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Industrial Safety

The world of automation is merging with the IT world. Safety & security is an important prerequisite for the function of Industry 4.0 systems, which in contrast to traditional production plants have interfaces to their environment. 

In future Industry 4.0 systems will be reconfigured and optimized autonomously – i.e. by the system itself during operation – so this requires a reassessment of safety & security during runtime. It must also be ensured that no unacceptably high safety risks will arise as a result of residual security vulnerabilities. Ultimately, confidence building on this issue should be supported among small and medium sized enterprises, as the crucial basis for production in ad-hoc networks. Transparency, participation and open communication are important prerequisites in this regard.

The term safety denotes the functional safety of machinery or, put another way, the protection of people and the environment against threats that can proceed from machinery. Safety demands that residual risks arising from a plant or machine do not exceed acceptable values. This includes hazards to the plant environment (e.g. environmental damage) as well as hazards within the plant or machine (e.g. people inside the plant). One option for the worst case is simply to interrupt the energy supply straight away and bring the machine to a hard stop. The traditional way of providing scope for this is by means of special safety wiring and components such as safety relays. Because this approach is very much hardware-based and therefore static, it is not particularly suitable for intelligent manufacturing processes where plant layouts continually need to be changed. A hard shutdown is generally associated with further disadvantages, whether these involve loss of productivity, extended downtimes due to more complex recommissioning procedures or a restriction in the machine’s operating and maintenance concept.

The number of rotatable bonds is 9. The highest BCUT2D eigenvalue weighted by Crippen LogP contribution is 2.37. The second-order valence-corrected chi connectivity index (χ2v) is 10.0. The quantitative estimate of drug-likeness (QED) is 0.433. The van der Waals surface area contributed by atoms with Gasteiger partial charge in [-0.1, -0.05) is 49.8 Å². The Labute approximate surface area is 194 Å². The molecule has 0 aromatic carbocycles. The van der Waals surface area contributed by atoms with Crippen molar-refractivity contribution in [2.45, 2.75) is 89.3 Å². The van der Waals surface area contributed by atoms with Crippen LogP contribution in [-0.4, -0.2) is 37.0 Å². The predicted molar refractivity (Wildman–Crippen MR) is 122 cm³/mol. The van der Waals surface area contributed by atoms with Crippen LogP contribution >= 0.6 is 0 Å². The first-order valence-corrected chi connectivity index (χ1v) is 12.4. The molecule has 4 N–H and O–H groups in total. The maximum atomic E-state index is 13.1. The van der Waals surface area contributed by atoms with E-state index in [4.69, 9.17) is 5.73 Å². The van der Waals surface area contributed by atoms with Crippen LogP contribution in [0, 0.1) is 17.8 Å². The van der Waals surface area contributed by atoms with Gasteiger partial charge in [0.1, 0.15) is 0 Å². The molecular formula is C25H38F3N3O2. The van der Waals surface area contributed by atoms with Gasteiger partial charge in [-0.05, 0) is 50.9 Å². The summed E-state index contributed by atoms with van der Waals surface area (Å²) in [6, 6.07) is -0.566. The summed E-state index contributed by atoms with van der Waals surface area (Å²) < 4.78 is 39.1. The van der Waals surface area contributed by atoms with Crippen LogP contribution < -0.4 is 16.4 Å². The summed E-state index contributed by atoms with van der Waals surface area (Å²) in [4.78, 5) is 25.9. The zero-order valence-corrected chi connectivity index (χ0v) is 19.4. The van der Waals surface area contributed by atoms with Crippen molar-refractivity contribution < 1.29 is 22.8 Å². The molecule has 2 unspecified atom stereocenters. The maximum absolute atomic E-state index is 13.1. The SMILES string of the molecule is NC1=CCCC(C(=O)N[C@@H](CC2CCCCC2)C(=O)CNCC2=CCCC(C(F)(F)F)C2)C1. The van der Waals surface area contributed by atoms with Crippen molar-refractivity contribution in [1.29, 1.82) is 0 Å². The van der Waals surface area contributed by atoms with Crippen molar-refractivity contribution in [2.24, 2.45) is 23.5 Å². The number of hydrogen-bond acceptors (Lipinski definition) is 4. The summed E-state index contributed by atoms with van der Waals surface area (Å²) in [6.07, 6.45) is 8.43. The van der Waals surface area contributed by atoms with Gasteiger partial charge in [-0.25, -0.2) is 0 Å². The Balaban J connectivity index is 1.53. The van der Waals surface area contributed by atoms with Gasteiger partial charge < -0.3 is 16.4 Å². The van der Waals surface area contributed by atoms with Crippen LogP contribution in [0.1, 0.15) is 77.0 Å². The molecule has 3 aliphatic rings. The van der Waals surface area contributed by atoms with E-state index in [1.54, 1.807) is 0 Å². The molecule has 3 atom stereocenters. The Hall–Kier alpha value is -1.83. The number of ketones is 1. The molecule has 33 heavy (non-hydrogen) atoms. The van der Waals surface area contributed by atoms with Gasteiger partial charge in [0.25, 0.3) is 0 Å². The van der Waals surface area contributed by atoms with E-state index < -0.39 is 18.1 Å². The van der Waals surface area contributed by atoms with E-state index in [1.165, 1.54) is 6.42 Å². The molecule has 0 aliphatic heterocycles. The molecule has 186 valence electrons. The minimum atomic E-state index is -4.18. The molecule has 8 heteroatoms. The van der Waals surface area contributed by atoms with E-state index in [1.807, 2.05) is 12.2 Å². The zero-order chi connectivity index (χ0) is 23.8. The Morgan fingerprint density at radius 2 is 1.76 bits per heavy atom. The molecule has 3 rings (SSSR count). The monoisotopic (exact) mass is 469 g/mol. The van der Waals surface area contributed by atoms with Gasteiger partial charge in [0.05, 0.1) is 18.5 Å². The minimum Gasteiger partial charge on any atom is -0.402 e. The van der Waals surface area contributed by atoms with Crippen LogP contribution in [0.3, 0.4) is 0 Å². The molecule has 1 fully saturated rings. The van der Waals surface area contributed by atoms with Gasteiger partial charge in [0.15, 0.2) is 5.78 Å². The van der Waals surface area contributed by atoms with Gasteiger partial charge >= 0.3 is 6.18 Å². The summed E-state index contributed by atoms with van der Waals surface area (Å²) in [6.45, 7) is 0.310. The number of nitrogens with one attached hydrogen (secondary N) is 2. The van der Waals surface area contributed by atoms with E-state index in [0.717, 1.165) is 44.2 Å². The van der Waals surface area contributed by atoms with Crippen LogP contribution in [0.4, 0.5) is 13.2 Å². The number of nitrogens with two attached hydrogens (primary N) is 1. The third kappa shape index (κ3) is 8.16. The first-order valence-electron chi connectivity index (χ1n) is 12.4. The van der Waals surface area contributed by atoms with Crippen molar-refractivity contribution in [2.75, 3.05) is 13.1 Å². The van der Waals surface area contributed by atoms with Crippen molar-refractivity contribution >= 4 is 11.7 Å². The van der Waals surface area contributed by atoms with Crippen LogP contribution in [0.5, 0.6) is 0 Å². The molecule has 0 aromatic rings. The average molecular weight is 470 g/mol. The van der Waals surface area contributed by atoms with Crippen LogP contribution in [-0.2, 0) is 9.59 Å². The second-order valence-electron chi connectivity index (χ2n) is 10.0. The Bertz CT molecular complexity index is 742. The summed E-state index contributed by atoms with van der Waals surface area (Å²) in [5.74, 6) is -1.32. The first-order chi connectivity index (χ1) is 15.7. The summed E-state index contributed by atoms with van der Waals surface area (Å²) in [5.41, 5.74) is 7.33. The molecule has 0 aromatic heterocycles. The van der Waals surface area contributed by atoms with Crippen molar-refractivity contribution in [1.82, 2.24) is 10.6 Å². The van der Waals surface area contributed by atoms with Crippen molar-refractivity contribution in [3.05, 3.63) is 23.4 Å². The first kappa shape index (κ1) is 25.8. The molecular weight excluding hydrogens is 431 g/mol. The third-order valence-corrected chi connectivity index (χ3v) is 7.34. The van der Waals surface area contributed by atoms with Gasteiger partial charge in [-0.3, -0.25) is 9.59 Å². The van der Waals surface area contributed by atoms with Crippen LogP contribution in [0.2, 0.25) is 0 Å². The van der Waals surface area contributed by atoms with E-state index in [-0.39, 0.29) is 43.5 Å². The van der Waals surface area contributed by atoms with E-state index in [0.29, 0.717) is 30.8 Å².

An alternative is offered by dynamic safety concepts based on an integrated view of changing automation processes and functional safety requirements. This changes the view of safety itself; it is regarded less as a hardware characteristic and more as a cross-device function. This approach allows processes to be operated in a safely controlled manner without any need to interrupt them immediately every time a fault occurs. But the dynamic approach can only be implemented efficiently if functional safety is built into automation projects from the moment they are planned.
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